Global Study: Are Financial Services Firms Doing Enough to Build Organizational Agility?

The future belongs to financial services firms that are agile, from the business planning process to the ability to adjust to new market conditions.

There’s no question that financial services companies still want to thrive in the digital era. The global pandemic has starkly highlighted the need to be able to make changes to the business on the fly. It’s not lack of desire that’s keeping financial services firms from achieving organizational agility. The problem lies in the prevalence of legacy tech and bureaucratic culture. The future belongs to financial services firms that integrate agility into the nuts and bolts of running the business, from the planning process to the decision-making structure and more.

That’s among the findings of the financial services sector in our global survey of 998 executives, "Organizational Agility at Scale: The Key to Driving Digital Growth." The majority recognize that driving digital growth is critical to their long term success. And, perhaps more tellingly, we found that there is a strong relationship between digital revenue growth and organizational agility.

We identified five key behaviors that are crucial to organizational agility, and then grouped survey respondents based on their level of adoption of these behaviors. “Leaders” (15% of respondents) achieved high performance across all five of the behaviors, while “aspirers” (30% of respondents) achieved high performance in four of them, and “laggards” (55%) achieved three or fewer of the behaviors.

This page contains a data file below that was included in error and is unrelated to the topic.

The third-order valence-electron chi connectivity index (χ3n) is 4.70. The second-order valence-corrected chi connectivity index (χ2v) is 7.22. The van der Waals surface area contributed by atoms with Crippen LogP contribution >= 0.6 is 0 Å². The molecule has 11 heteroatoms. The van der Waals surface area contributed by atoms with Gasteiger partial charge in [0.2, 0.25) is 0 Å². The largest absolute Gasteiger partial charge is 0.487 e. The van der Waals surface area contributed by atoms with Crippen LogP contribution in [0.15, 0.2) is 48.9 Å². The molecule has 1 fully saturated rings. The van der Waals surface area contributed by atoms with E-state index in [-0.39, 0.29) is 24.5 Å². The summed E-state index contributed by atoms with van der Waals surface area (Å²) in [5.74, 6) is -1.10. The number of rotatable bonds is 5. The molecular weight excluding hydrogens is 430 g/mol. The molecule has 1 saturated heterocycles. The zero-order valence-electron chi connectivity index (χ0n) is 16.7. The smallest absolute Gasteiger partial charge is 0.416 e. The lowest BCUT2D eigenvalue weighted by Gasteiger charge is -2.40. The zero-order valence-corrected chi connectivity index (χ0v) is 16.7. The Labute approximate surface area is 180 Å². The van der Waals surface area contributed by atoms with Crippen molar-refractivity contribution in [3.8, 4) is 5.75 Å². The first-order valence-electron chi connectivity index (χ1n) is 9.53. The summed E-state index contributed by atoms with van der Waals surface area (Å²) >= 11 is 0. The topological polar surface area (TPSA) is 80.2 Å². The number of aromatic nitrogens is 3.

Here are the five behaviors that are necessary for organizational agility:

  • Continuous planning. They plan in a continuous, real-time manner, which gives them the speed, agility, and dynamism they need to innovate successfully. 
  • Fluid structures and processes. Leading organizations build fluid organizational structures and processes. Nearly half claim the ability to reallocate people quickly to where their skills are needed. 
  • Building the future workforce. Leaders are much more likely than laggards to have plans to upskill the majority of their workforce and push specific initiatives to increase employee engagement. 
  • Informed and empowered decision making. At 80% of leader organizations, all employees have access to timely and relevant data and are empowered to make appropriate decisions.
  • Measurement and guidance. Leaders have made significant progress in developing tools and metrics to measure the performance of digitally driven innovations. This is giving them a “fail fast” mentality: 94% say they are able to steer away quickly from unsuccessful projects.

Our survey also has a breakout of organizational agility behaviors across industries. In financial services (see infographic here), the percentage of leaders, aspirers, and laggards was similar to the breakout in the overall survey: 14% were identified as leaders, 28% as aspirers, and 58% as laggards.


Other top findings of how financial services leaders encourage agility in their organizations include: